background image
16
rather than of isolated undertakings. By encouraging users to think in terms of shared data, the
Web promoted an environment in which the creation of common open standards became a pri-
ority. As a result, many of the technical problems that had characterized the first phase ceased to
be problematic early in the second phrase.Where multiple graphics standards had competed for
users' attention, for example, soon the Tagged Image File Format (TIFF) and JPEG standards -
the latter being in effect embedded in the former - came to predominate where bitmapped
graphics were concerned.
15
In similar fashion, many of the other obstacles that had stood in the way of effective collabo-
ration among emblem scholars with an interest in digitization were also dissipated during the
1990s.The development and implementation of Extensible Markup Language (XML), for exam-
ple, provided a common standard both more flexible and more manageable than the full SGML
implementation.The adoption of ICONCLASS, first developed for iconographic classification
but adaptable to other systems of image keyword tagging,
16
provided a standardized controlled
vocabulary that was to a large extent already suitable for the description of emblematic images in
a way that had previously been impossible: early efforts like the "Macintosh Emblem Project" had
been bedeviled by precisely this lack of a controlled keyword set that would enable scholars to
describe images in predictable and standard ways.
17
These common standards shared one key characteristic: they were both platform- and vendor-
independent to a very high degree.This convergence towards open standards with implementa-
tions on multiple hardware and software platforms, together with the development of the
high-speed networks and transfer protocols that made effective distributed computing possible
across great distances and made possible the first meetings of scholars to discuss the possibility of
sharing digitization efforts in order to avoid duplication and share technical advances.The first of
these meetings was organized in Glasgow by Alison Adams in June 2001, with subsequent meet-
ings in Mallorca and A Coruña, Spain (organized respectively by Antonio Bernat-Vistarini and
Sagrario López-Poza and their respective research teams) and the Herzog August Bibliothek,
organized by Mara Wade and Thomas Stäcker. It is a significant index of the will to develop com-
mon approaches that each of these meetings was organized by a group from a different national
background with significantly differing technical philosophies and scholarly interests.
The result of this extremely important second phase of emblem digitization has been sub-
stantial agreement on a number of key basic principles.These include the need to agree on shared
and largely open standards, the importance of sharing the actual labor of digitization, which can
be costly in terms of the hours required to scan the images, enter and proof the texts, and tag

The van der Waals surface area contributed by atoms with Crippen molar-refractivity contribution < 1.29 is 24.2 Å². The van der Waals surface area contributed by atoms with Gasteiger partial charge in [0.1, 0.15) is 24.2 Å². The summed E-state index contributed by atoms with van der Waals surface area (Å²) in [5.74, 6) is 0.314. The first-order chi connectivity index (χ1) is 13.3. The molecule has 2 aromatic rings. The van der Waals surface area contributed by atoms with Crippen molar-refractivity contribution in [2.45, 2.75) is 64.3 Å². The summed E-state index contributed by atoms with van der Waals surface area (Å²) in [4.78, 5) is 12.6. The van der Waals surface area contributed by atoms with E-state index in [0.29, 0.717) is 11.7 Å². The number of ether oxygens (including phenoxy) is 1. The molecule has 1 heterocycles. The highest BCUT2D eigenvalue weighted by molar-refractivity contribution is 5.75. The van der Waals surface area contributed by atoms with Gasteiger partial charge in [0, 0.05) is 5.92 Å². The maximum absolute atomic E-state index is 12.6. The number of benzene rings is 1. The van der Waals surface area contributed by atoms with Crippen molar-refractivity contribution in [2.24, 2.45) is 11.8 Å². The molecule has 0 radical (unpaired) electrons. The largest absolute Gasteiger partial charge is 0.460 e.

both; and growing awareness of the significance of reaching agreement on intellectual property
issues.This last element is vitally important because of what has been, outside of purely techni-
cal advances, the most significant advance of the past decade, namely the decision of the great
emblem libraries to join the work of digitization.Without the participation of the libraries in
whose stacks are to be found the most important collections of emblem books, no collective
efforts towards digitizing the European emblem could hope to succeed.
The situation, then, at the close of the first two decades of work in the field of emblem digi-
tization, is as follows.We have reached broad agreement on the need to employ standards as shared
and as open as possible for storage and markup of graphics and text; we agree that the actual work
of digitization must be spread among as large a group of participating scholars and institutions as
possible.We have a consensus that the intellectual property rights of the individuals and institu-
tions who own the actual copies to be digitized must be respected; it is our common view that
the corpus should be displayed through the world-wide network rather than distributed on phys-
ical media; finally, we agree that where possible, the digitized emblem corpus must be made freely
available to scholars and others with an interest in it, and that wherever possible, commercial con-
15
See http://www.scarse.org/docs/
tiff/tiff6.pdf for the TIFF specifica-
tion, dating from June 1992.
16
See http://www.iconclass.nl/
texts/history05.htm#systematic.
17
I and my student research assis-
tants had, in fact, spent a good deal
of time developing a tagging vocabu-
lary for emblematic images that was
much less satisfactory in the end than
ICONCLASS would have been, if
only we had known about it and it
had been available in a usable elec-
tronic form. Peter Daly and his team
developed a systematic vocabulary
for describing emblematic images
rather than tagging them, and used it
extensively in the Index Emblemati-
cus project.
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